Diddy tables!…that’s right!
Mugs of coffee and titchy, portable tables. Well, that’s the only gaming surface I find myself with when camping…actually even a body board will suffice on the beach…
…but, to be fair, what I usually do is not even camping, as such… I have a portable hotel with lights and a fixed double bed and seats and a kettle and everything…. but the table is diddy, nonetheless. This diddy table phenomenon lead me to thinking about what games are feasibly wondrous to take camping. Obviously small, fit in the pocket Loveletter type games are an obvious choice but I play solo and often want a much bigger gaming experience.
My initial thoughts were…oh I just can’t be arsed, it’s sunny outside… but I later reconsidered and I have now given second and even some third thoughts to what gaming is actually possible whilst out in the wilds. I originally intended to do a short article about this very topic but it soon became apparent that I would be required to continually add to the article every time I went on holiday. This would demand the compulsory editing of such an article and would not be overly practical for existing readers who wished to re-visit to look at the eddied additions. As such, I decided to make this a whole affair a completely new section on BSoMT.
And so without any a-do I present “In Tents Solo Boardgames”. Initially I have broken my camping game experience into three categories but this may see further devision, subdivision and complication.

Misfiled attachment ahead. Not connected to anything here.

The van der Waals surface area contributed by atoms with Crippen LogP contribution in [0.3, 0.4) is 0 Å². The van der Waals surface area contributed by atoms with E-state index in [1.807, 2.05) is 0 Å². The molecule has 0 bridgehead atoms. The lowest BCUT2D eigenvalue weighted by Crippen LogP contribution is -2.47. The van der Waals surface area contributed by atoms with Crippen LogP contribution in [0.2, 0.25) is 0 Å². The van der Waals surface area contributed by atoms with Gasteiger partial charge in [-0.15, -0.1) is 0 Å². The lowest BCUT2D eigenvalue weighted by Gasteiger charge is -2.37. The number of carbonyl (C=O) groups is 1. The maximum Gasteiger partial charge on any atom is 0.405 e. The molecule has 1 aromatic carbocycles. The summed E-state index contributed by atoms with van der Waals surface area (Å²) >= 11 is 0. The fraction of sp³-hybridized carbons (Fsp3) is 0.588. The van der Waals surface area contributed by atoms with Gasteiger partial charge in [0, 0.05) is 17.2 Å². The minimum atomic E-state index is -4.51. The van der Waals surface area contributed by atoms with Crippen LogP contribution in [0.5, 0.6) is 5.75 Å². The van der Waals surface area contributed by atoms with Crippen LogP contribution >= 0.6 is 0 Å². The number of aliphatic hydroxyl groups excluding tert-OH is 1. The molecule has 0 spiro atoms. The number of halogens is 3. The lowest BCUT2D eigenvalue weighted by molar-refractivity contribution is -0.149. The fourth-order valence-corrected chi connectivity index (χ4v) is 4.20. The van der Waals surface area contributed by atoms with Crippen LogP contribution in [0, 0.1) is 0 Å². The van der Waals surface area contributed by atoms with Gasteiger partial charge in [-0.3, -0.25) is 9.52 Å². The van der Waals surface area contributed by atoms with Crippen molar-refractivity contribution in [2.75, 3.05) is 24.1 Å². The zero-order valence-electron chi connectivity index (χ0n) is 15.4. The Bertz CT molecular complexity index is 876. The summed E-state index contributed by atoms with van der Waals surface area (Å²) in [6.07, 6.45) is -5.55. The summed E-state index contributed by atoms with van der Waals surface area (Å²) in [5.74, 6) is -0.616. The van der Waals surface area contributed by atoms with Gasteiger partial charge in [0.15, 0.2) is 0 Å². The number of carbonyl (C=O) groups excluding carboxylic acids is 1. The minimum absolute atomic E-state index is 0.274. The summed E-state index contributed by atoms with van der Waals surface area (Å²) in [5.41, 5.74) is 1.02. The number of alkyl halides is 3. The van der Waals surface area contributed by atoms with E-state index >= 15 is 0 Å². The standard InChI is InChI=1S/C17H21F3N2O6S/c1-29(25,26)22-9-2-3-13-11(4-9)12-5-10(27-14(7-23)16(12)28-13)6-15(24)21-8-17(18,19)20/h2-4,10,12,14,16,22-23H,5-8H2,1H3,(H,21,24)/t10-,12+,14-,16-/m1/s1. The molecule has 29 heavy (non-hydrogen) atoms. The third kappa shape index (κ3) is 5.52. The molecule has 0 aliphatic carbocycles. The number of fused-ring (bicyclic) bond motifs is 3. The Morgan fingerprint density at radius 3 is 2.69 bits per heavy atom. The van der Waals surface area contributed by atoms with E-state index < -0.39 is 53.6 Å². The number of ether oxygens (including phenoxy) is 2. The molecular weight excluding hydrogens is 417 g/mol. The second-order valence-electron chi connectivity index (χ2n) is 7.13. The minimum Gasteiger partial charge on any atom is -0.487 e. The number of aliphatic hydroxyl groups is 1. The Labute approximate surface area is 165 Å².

In Tents Solo Boardgames: a campers Guide
Pockets bulging, suitcase crammed to bursting, I take to the wilds, equipped for untold hours of gaming in the open air…and by open air I really mean open air that is enclosed by canvas. A tent/awning, no less. Outdoors, yes. But that hater of games; the wind, cannot wreak havoc with my choice of entertainment whilst I remain within my canvas castle.
All too often one can see groups of people, families, even individuals sat about a tiny camping table in the centre of a field with a single deck of traditional playing cards. O.K. this may well provide hours of outdoor entertainment but even from childhood I have had an utter dislike for such ventures. Where is the theme.? The point of the game? The wondrous artwork? No! A deck of cards is just not enough to scratch that gaming itch. So what can we, the soloist do about this? What should we dare take away on holiday…or vacation, if you are of that persuasion, and how can we possibly gauge its suitability for a tent or caravan…or even a suitcase for a hotel/B&B get away?
A recent getaway to Cornwall set me to thinking. I have always stashed away copious quantities of boardgames for any holiday and not just titchy play in the hand card games…big whoppers too. But from a practicality point of view I wondered what boundaries could be pushed to provide us with that so important solo game experience.